Yad Vashem, Jerusalem
Yurii Radchenko (Ukraine), Lector, Kharkiv Collegium, “Ukrainian Hilfspolizei and the Holocaust in Ukraine: The Case of the Military Administration Zone”.
Yuri (Iurii) Radchenko is a Ph.D. Candidate for History. He studied for his MA at the Department of History of the Ukraine at the Kharkiv National University V.N. Karazin. His field of research includes history of the Holocaust, Ukrainian-Jewish relations, collaboration with Nazis in Eastern Europe, and the history of right radical movements in Europe, 1920-1940s. Yuri is a director of the NGO Center for Research of Inter-Ethnic relations in Eastern Europe and senior lector at the Institute of Oriental Studies and International Relations “Kharkiv Collegium”; among other institutions, he has worked for Yahad in Unum. Yuri is an author of several articles on the history of the Holocaust.
His current project “Ukrainian Hilfspolizei and the Holocaust in Ukraine: The Case of the Military Administration Zone” focuses on the activity of the Ukrainian Hilfspolizei in the Military Administration zone (Kharkiv, Chernigiv, Sumy, Stalino, Voroshylovograd oblasts) with regard to the murder of the Jews and to the plundering by Ukrainian policemen of Jewish property. It also investigates the motivations of those who joined the Ukrainian police in the Military Administration zone.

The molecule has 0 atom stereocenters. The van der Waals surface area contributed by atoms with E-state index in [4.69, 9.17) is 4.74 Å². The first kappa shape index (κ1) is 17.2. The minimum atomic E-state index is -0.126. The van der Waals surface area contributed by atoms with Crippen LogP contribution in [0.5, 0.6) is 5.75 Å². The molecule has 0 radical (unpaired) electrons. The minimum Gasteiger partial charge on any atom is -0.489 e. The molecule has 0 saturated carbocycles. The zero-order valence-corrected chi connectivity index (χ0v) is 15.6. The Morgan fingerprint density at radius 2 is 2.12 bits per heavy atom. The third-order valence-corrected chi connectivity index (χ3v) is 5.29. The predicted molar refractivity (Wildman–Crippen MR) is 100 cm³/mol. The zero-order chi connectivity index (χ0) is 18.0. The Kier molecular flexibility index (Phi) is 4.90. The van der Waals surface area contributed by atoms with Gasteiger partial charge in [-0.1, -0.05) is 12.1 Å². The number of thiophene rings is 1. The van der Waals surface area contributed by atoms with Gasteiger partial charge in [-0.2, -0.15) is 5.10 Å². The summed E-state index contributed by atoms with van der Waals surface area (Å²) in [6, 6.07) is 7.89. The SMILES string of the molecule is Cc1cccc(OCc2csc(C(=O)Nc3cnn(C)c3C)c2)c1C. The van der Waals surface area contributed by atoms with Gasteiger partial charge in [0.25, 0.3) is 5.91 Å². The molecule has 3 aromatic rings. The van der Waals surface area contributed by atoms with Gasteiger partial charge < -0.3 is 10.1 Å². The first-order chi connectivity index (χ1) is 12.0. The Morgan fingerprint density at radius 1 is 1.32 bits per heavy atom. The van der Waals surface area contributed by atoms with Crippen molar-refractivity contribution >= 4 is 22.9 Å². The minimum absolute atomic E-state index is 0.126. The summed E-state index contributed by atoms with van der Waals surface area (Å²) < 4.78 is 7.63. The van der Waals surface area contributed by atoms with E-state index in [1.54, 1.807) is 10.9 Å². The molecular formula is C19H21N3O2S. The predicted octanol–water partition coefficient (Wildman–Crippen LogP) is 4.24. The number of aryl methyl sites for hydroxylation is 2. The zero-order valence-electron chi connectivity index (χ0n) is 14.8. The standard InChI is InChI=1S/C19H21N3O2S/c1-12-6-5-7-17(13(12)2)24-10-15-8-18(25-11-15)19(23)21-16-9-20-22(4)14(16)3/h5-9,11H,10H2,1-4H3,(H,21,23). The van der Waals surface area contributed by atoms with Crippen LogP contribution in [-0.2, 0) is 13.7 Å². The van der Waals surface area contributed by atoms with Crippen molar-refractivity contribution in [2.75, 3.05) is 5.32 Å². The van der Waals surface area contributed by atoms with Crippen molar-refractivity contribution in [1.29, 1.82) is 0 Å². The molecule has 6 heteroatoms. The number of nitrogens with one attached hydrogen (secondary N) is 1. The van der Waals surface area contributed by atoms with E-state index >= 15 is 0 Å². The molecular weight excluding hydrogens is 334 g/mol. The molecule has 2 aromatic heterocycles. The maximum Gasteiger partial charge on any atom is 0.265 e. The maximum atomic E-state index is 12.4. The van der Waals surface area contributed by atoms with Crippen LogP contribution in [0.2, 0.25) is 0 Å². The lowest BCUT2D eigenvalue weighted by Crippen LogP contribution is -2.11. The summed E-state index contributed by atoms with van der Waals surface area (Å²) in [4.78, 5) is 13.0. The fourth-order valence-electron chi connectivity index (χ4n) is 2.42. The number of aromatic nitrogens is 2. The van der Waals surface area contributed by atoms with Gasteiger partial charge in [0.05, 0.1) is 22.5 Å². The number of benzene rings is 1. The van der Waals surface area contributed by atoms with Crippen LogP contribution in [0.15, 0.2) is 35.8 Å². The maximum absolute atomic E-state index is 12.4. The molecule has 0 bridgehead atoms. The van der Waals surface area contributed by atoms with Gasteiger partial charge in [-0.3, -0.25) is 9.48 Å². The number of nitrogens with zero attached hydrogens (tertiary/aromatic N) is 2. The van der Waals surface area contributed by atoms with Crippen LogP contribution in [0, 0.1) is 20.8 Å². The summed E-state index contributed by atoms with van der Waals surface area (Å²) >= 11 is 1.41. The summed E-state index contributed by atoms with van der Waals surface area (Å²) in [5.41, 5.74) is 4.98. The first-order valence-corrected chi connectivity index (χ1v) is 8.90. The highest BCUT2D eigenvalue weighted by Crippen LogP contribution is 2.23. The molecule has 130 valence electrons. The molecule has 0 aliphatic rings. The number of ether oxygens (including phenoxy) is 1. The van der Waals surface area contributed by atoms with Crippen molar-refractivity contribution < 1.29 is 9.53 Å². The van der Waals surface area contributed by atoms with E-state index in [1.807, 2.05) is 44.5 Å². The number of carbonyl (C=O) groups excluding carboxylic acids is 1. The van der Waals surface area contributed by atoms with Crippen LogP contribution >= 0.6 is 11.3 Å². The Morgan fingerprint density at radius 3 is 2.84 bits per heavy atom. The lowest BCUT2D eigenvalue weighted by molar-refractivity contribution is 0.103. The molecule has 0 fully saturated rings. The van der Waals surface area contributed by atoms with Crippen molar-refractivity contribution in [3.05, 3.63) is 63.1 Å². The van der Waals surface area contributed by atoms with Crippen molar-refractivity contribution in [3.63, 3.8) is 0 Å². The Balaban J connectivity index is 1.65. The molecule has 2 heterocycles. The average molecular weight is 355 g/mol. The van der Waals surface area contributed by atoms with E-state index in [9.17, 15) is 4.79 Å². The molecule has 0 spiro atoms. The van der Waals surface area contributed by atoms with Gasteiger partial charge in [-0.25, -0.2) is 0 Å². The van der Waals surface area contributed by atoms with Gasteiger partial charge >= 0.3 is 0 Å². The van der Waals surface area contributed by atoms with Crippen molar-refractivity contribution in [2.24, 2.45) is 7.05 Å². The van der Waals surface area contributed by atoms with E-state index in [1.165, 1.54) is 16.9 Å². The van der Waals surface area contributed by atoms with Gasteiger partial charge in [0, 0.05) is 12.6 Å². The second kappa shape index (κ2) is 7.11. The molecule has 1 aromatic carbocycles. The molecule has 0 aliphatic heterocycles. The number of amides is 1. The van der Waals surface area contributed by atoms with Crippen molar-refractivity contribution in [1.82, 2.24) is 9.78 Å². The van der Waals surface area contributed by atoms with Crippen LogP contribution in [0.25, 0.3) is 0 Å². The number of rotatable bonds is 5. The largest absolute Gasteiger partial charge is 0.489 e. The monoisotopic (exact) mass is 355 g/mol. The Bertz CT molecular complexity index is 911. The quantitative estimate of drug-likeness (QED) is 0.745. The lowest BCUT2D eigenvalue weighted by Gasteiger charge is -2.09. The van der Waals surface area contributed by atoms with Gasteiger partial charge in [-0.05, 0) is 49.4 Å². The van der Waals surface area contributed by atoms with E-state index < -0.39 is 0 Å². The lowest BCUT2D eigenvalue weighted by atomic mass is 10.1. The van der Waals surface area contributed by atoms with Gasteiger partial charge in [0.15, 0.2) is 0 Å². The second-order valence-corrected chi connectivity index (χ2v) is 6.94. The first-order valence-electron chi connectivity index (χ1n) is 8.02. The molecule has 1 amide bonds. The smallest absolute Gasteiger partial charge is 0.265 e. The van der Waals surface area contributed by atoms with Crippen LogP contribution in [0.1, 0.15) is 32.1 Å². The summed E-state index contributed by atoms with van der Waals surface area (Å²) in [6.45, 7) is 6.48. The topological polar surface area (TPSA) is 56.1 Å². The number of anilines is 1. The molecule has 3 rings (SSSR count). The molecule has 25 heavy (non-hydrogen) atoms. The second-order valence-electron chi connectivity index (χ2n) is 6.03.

During his EHRI Fellowship, Yuri stayed at Yad Vashem in June and July 2013, where he consulted the many collections, for example with Soviet documents. He also used the Archive of the Bet Lochamei a Getaot for testimonies of people who have survived the Holocaust. He shared his ideas with prominent specialists from Yad Vashem (Davis Silberklang, Arkady Selzer) and visited the rich libraries of Yad Vashem, the Hebrew University and Tel Aviv University. Using documents from the Yad Vashem archives, Yuri prepared an article “Ukrainische Hilfspolize and the Holocaust on Chernigiv Region, 1941-1943” for the Russian language journal Forum for Contemporary East European History and Culture (published in October 2013). His EHRI Fellowship in Israel also gave him the possibility to prepare a paper for the International Conference “Holocaust: New Scholars-New Research”, hosted by the University of Toronto, and co-funded by the Canadian Government, IHRA and the University of Toronto (October 6-7, 2013).